Rockets: Horry explains why concerns over Christian Wood’s size are overblown
After being practically the biggest fish in the 2020 free agent class, Christian Wood decided to sign with the Houston Rockets, receiving a slight bump in pay from what was initially reported. Wood had bounced around the league, as he’d played for 5 teams since 2015, before receiving a three-year deal with the Rockets.
Wood’s value has been on clear display, as he was playing at a All-Star level before getting injured in a February 4th victory over the Memphis Grizzlies. Wood missed the next 17 consecutive games and the Rockets lost all 17 games in his absence.
Although the 25-year-old has proven to be a clear building block for Houston Rockets GM Rafael Stone, his durability has caused some to worry, as he’s missed 24 of the Rockets’ 61 games thus far, which is a ton for a team’s franchise player.
Houston Rockets legend Robert Horry explains why concerns over Christian Wood’s size are overblown
Part of the durability concerns with Wood ties directly to his frame, as he’s 6-foot-10 and just 214 pounds, which is nearly identical to Houston Rockets point guard John Wall’s weight of 210 pounds, although Wood has a six-inch height advantage.
Many have questioned if Wood can be expected to play the center position for Rockets coach Stephen Silas, considering Wood’s slender frame.
But former Houston Rockets champion Robert Horry joined FanSided in an exclusive interview and discussed the varying body types of players around the league and explained why Wood’s weight and physical make-up should be of no concern.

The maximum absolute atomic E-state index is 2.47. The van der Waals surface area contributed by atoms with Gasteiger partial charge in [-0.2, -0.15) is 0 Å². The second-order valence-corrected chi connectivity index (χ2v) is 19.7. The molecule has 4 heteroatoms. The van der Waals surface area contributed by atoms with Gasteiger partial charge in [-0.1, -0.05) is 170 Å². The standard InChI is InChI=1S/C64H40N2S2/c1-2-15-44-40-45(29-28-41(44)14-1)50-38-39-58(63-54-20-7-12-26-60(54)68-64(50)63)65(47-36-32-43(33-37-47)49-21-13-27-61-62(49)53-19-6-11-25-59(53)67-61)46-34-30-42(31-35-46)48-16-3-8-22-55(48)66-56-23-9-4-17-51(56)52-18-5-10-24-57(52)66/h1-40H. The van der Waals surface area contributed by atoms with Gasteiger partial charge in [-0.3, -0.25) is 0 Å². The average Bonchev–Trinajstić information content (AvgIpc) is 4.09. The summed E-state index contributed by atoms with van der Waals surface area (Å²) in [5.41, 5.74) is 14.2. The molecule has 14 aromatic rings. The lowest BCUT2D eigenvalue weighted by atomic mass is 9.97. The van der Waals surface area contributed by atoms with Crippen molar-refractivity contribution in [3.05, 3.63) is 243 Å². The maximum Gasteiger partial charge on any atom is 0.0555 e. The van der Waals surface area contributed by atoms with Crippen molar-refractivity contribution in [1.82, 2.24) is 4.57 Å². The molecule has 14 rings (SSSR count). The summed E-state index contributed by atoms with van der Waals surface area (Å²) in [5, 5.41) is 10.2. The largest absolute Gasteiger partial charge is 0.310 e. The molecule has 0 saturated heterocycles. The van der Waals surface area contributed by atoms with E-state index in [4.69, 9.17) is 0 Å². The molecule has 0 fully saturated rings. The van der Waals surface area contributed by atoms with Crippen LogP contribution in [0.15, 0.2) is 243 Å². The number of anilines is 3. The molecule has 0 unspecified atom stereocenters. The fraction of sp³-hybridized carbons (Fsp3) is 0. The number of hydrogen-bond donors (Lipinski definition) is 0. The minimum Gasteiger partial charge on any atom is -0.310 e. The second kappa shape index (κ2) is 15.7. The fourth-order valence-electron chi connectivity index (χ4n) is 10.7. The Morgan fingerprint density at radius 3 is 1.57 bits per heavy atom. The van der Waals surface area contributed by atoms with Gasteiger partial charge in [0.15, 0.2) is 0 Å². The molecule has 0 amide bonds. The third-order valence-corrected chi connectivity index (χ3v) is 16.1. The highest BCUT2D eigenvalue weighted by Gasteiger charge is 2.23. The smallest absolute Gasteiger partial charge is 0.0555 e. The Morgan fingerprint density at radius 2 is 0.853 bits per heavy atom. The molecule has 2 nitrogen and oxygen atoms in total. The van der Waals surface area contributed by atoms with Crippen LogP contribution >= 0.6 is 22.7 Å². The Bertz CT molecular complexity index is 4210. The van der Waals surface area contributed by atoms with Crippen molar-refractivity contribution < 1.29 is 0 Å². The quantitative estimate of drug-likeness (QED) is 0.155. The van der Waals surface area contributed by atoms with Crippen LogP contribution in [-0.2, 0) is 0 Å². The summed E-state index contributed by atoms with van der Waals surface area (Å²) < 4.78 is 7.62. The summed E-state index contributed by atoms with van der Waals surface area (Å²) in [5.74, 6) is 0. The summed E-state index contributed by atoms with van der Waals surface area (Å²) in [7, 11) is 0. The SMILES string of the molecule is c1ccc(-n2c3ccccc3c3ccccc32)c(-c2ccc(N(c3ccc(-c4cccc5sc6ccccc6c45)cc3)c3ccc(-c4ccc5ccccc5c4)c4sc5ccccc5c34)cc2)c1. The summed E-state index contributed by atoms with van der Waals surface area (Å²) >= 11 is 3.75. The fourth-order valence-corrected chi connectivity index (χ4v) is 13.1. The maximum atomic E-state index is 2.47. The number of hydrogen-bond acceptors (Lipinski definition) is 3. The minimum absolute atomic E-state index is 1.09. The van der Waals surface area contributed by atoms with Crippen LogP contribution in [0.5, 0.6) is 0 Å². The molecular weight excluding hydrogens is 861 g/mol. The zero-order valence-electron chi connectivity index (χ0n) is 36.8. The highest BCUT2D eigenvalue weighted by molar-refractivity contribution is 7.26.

“You can’t compare how someone looks on the outside. It’s all about what’s in his heart.
That’s why I’m a big component of what’s in your heart and your head and not this analytical stuff. You put me on the court and you don’t know what I’m going to give you.”
The size concerns are legitimate, as Wood has struggled in the post, due in large part to the fact that he’s so light and easily moved in the paint. We’ve seen Wood get pushed around near the basket and it would seem like adding more muscle would be a solution to that problem, not to mention adding more durability.
Wood has averaged 21 points, 9.5 rebounds, and 1.5 assists, while making 52.3 percent of his shots and 37.6 percent of his threes on 59.7 percent true shooting. Although Wood’s frame hasn’t hindered him from being an impact player, he’s about 30 pounds lighter than Kevin Durant, which is reason to add more size and muscle to his frame.